“Lisa, Listen to Me,” Blood, Sweat & Tears, 1971

David Clayton-Thomas, lead singer of Blood, Sweat and Tears in their commercial heyday, co-wrote this song for the group’s “BS&T; 4” LP in 1971. The lyrics hint at something traumatic that happened to “Lisa” in the past, but she is now in a safer place and can speak freely. The fact that Clayton-Thomas had experienced some parental abuse gives the song more compassion and credibility. The narrator implores her to listen, to share her thoughts and know that he will be a caring listener: “He said, ‘Lisa, listen to me, don’t you know where you belong? /Darling, Lisa, you can tell me, you’ve been silent for too long…”

“Stop and Listen,” Chuck Berry, 1961

Berry had been one of the true pioneers and stars of early rock and roll, but by the time his album “New Juke Box Hits” was recorded and released in 1961, he was in the midst of legal difficulties, which led to a prison term in 1962. The adverse publicity from these legal problems affected record sales, which is a shame, because people missed out on several deep tracks. The slow blues tune “Stop and Listen,” which has a wonderful groove to it, I only recently discovered, in which Berry warns against jumping into a relationship: “Stop and listen, before you make a start, /Stop and listen, before you make a start, /Because if you fall in love, it may break your heart…”

“Listen to Her Heart,” Tom Petty & The Heartbreakers, 1978

Although it peaked at a disappointing #59 upon release in 1978, “Listen to Her Heart” is now considered one of Tom Petty’s best songs. He wrote it at a time when another man had been hitting on his then-wife, and he felt the need to tell him, “Buddy, you don’t even know her.” He played it often in concert during his long career: “You think you’re gonna take her away with your money and your cocaine, /Keep thinkin’ that her mind is gonna change, but I know everything is okay, /She’s gonna listen to her heart, it’s gonna tell her what to do, /Well, she might need a lot of lovin’, but she don’t need you…”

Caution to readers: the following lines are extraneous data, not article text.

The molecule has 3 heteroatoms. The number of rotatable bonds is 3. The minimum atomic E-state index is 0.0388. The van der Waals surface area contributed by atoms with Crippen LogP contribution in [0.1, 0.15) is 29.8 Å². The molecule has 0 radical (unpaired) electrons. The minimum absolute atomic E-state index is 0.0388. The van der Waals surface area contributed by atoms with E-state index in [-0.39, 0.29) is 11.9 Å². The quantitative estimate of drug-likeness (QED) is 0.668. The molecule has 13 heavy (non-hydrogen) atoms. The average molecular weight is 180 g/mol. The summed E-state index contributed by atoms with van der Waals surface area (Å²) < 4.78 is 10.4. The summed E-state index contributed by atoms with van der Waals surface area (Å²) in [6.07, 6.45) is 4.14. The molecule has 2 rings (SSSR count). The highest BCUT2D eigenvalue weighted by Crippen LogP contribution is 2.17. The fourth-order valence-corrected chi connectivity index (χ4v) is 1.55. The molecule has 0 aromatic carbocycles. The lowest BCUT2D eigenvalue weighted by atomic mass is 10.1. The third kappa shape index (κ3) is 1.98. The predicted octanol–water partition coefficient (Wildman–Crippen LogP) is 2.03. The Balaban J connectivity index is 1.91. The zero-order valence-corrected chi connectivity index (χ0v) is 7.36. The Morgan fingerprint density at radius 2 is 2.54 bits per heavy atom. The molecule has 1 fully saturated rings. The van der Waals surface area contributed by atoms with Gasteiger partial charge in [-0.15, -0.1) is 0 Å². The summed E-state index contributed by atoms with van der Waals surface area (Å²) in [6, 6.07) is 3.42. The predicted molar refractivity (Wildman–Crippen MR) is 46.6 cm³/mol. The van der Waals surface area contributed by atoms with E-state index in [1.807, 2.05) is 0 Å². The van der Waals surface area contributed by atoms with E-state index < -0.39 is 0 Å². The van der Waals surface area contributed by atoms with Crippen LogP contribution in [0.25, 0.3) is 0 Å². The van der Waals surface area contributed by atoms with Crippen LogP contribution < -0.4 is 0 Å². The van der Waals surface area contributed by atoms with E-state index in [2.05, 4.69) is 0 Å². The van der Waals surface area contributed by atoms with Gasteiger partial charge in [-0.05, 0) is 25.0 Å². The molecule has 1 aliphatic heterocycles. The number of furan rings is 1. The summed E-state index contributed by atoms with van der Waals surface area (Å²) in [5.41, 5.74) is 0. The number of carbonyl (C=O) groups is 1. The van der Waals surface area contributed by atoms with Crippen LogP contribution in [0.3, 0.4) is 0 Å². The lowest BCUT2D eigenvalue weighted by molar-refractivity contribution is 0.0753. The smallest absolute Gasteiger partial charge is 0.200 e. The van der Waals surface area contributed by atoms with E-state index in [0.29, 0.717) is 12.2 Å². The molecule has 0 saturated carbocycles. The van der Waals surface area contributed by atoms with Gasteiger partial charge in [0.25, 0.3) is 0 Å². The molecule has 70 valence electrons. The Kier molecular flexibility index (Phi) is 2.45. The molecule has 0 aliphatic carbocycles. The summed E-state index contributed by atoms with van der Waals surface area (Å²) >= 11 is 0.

“Listen to What the Man Said,” Paul McCartney and Wings, 1975

Author Vincent Benitez, who wrote at length about McCartney’s solo years, said “‘The Man’ in this tune is not explicitly identified, but many interpret it to be God. McCartney is advising us to stick with the basics of life, which to him means love.” Wings recorded the track in New Orleans for their “Venus and Mars Are Alright Tonight” album, with Tom Scott providing a masterful solo on sax. “Listen to What the Man Said” is “another fine example of buoyant, optimistic McCartney pop,” said Benitez. “Love is fine, for all we know, /For all we know, our love will grow, /That’s what the man said, /So won’t you listen to what the man said?…”

“Listen,” Al Green, 1972/1989

Throughout the 1970s, Al Green recorded for Hi Records, a small Memphis record label that specialized in gospel-influenced Southern soul. During Green’s commercial peak when he had three Top Ten albums (1972-1973), many extra songs were recorded but set aside for various reasons. Several of those were unearthed in 1989 and compiled on “South Lauderdale Avenue,” a collection of previously unreleased tracks by Green and others on that label. The best is “Listen,” which could have easily been a hit for him.

“Listen Like Thieves,” INXS, 1985

In this catchy track, INXS frontman Michael Hutchence asks us not to believe everything we read and hear. Band member Andrew Farriss said, “I love that phrase, ‘listen like thieves.’ Thieves have to listen closely lest they be discovered committing a crime. I think Michael’s lyric was saying that discerning the truth takes vigilance. The media haven’t been great watchdogs when it comes to news and politics. To get the real story, we need to listen like thieves.”

“Listen To Me,” The Hollies, 1968

This song was the final Hollies track in which Graham Nash participated before leaving to join forces with David Crosby and Stephen Stills. Nash had wanted to move beyond the usual sunny Hollies fare but the rest of the band disagreed. Written by songwriter Tony Hazzard, “Listen to Me” reached #11 in their native UK but went nowhere in the US. Its lyrics ask that we listen as “I’ll sing a song to change your mind” and help us be more optimistic: “Listen to me and very soon I think you’ll find /Somebody wants to help you, somebody seems to care, /And very soon you’ve forgotten that you didn’t care about love…”

“Listen to the Band,” The Monkees, 1969

Written by Michael Nesmith and recorded in Nashville, “Listen to the Band” was released as the B-side of a single with “Someday Man,” a Paul Williams song sung by usual Monkees lead singer Davy Jones. DJs preferred the country music vibe of Nesmith’s tune, but The Monkees were on their last legs at that point (Peter Tork had left), and the song never made it past #63 on the U.S. charts. The song suggests focusing on the band performing instead of getting caught up in a lost lover: “Weren’t they good? They made me happy, I think I can make it alone, /Oh mercy, woman plays a song and no one listens, I need help, I’m falling again, /Play the drum a little bit louder, tell them they can live without her if they only listen to the band…”